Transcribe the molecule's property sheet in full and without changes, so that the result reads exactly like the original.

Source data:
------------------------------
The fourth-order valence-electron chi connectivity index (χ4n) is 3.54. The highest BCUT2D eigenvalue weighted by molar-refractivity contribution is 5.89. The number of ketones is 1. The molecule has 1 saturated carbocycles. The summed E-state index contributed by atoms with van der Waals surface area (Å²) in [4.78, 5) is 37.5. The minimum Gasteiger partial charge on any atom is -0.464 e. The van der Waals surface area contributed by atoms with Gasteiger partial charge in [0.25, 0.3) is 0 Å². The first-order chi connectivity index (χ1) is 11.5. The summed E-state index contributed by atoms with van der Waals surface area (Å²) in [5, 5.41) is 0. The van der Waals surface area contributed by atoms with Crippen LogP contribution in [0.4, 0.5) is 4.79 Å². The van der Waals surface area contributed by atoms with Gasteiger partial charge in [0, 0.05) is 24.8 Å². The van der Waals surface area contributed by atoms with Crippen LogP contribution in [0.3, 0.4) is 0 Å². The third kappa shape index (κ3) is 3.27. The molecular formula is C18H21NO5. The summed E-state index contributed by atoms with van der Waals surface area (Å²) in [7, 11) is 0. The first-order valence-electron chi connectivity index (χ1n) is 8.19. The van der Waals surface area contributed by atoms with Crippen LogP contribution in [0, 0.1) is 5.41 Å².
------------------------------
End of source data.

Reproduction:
The fourth-order valence-electron chi connectivity index (χ4n) is 3.54. The highest BCUT2D eigenvalue weighted by molar-refractivity contribution is 5.89. The number of ketones is 1. The molecule has 1 saturated carbocycles. The summed E-state index contributed by atoms with van der Waals surface area (Å²) in [4.78, 5) is 37.5. The minimum Gasteiger partial charge on any atom is -0.464 e. The van der Waals surface area contributed by atoms with Gasteiger partial charge in [0.25, 0.3) is 0 Å². The first-order chi connectivity index (χ1) is 11.5. The summed E-state index contributed by atoms with van der Waals surface area (Å²) in [5, 5.41) is 0. The van der Waals surface area contributed by atoms with Crippen LogP contribution in [0.4, 0.5) is 4.79 Å². The van der Waals surface area contributed by atoms with Gasteiger partial charge in [0, 0.05) is 24.8 Å². The van der Waals surface area contributed by atoms with Crippen LogP contribution in [0.3, 0.4) is 0 Å². The third kappa shape index (κ3) is 3.27. The molecular formula is C18H21NO5. The summed E-state index contributed by atoms with van der Waals surface area (Å²) in [7, 11) is 0. The first-order valence-electron chi connectivity index (χ1n) is 8.19. The van der Waals surface area contributed by atoms with Crippen LogP contribution in [0, 0.1) is 5.41 Å².